are runners whose training schedule calls for about 30 to 35 miles per week with a speed
workout. Then there is a long run of the week that is about eight miles. As a starting
point, that is not a bad training regime. The issue of this article is about the feeling
some runners have that we need to push very hard during many of our training runs. When we
do that, we may feel disappointed because we expect to be running much faster on race
days, too. It just does not always work out that way.
Perhaps the significant question ought to be, do we always need to train hard? There is
a hazy line between needing to train harder and training too hard. As runners we push
ourselves very hard. Compared to the general population, we seem to be almost fanatical,
just because we get out to run, but even with our running peers, we know those who seem to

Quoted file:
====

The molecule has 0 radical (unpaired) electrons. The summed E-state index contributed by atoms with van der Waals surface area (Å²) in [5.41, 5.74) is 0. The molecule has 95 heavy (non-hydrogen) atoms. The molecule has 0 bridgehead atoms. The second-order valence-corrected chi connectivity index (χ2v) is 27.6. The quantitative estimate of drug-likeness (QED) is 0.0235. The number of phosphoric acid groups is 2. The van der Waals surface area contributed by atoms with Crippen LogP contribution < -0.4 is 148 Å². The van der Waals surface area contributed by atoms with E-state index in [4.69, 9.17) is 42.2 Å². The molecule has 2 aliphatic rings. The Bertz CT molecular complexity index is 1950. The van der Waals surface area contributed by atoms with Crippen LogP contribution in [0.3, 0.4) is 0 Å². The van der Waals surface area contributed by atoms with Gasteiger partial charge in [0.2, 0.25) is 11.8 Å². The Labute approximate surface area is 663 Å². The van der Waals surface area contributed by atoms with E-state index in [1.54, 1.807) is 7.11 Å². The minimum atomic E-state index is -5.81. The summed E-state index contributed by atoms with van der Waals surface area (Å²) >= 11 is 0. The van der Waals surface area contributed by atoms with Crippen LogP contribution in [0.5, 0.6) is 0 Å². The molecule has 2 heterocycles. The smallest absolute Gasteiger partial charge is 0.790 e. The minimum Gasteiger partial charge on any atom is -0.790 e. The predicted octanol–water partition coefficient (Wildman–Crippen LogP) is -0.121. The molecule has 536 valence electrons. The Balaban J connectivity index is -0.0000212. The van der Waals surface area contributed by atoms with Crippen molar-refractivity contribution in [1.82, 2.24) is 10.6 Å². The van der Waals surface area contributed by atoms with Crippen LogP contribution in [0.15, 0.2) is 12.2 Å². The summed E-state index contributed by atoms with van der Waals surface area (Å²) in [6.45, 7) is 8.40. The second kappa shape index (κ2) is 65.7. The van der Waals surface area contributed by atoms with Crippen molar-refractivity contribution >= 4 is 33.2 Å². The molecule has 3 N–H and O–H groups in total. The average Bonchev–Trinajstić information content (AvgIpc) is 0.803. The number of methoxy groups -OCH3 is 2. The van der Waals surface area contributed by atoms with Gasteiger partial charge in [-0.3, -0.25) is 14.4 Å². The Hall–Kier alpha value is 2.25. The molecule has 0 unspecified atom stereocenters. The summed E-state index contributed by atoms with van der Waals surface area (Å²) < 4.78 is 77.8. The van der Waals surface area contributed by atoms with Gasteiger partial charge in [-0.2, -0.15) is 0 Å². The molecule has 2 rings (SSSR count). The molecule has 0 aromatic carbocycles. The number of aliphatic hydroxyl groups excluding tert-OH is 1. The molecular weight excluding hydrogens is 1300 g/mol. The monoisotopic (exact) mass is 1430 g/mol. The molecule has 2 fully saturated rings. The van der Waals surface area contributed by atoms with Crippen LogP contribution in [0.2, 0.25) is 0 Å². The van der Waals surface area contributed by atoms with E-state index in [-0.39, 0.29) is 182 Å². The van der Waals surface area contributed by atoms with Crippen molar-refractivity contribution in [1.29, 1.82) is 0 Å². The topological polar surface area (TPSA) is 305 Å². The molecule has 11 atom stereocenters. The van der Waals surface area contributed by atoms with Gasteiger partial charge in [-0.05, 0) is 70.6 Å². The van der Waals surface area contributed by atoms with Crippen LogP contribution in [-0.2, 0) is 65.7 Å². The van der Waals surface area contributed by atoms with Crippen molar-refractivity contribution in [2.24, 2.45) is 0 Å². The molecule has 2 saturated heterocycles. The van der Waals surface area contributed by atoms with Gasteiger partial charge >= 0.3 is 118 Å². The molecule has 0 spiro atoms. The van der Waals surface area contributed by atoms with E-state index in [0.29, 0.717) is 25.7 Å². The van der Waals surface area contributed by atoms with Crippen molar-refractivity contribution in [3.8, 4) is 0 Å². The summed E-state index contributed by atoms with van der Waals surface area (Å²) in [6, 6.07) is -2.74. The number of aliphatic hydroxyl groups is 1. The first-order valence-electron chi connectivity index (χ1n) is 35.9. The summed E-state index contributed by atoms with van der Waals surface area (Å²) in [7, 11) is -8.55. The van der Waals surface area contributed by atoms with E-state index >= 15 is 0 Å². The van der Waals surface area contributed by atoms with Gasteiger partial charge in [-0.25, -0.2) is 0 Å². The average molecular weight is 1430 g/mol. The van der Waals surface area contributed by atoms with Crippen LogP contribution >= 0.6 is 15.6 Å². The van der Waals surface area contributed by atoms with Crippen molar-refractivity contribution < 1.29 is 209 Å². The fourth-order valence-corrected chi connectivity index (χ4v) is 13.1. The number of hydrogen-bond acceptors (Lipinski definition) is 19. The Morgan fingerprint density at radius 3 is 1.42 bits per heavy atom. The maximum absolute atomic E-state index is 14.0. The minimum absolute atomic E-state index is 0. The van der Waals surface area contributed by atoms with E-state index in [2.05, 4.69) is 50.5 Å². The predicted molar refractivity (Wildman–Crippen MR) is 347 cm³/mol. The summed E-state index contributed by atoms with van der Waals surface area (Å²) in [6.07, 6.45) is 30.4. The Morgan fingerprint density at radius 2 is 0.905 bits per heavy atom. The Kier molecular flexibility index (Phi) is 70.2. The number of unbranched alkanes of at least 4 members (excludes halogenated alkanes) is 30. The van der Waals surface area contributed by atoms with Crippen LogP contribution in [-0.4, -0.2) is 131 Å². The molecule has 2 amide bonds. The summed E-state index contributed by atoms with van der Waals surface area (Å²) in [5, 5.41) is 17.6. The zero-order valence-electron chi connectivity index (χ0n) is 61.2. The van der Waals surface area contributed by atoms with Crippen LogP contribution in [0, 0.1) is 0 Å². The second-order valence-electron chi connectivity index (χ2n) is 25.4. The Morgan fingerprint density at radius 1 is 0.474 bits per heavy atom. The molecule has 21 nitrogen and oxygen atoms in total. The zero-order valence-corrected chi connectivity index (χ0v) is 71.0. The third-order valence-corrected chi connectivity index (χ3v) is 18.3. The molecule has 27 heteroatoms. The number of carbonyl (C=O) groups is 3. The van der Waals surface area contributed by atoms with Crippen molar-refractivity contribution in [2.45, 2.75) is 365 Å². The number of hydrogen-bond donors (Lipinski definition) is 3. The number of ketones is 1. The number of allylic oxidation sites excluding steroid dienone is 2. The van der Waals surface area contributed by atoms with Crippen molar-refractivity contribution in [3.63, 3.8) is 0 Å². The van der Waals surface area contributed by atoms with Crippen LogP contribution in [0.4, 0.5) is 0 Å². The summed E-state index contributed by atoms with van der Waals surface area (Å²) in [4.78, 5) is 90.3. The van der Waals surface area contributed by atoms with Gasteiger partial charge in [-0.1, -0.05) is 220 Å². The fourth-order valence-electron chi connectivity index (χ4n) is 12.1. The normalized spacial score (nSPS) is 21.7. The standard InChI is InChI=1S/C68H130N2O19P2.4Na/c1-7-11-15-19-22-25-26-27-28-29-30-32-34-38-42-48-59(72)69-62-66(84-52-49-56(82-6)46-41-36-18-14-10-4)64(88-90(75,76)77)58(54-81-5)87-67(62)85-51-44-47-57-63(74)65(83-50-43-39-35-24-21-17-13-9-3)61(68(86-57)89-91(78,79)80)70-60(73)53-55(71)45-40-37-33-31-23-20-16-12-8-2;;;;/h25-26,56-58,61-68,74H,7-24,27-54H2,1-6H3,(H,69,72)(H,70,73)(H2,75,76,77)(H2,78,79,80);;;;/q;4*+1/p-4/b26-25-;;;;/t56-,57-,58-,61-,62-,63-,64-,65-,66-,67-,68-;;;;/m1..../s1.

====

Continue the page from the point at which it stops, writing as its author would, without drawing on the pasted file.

be pushing hard all the time.
When we fall short of a goal, it may be a natural human response to push even harder.
Many times this form of response works. However, there are times when it fails. In some
cases, the answer might be to back off a little instead of training harder.
Why back off instead of trying harder? Picture the athlete who works out every day and
races nearly every weekend. In between races he/she is training pretty hard, including
some biking and weightlifting. The body can only take so much. The fact is that the body
needs some rest and a chance to build up while resting.
A day or two off wouldn't hurt. Former Olympic marathoner Pete Pfitzinger once said
that the day off is just as important as the training days. Following a long race, taking
time for recovery is even more significant.
Summer (or depending upon where you live, any time that it is hot and humid) is
especially important to take it easy. The summer heat can be very draining. There is a
reason why the months of June, July and August have fewer races than the spring and fall.
It is very difficult to run a personal record during the summer. Training smart during the
hot months can make a substantial difference in your racing results -- even your summer
So the advice here is to be smart with the body and take off a day or two each week.
Sometimes the answer to a problem is not to do more of the same thing that you have just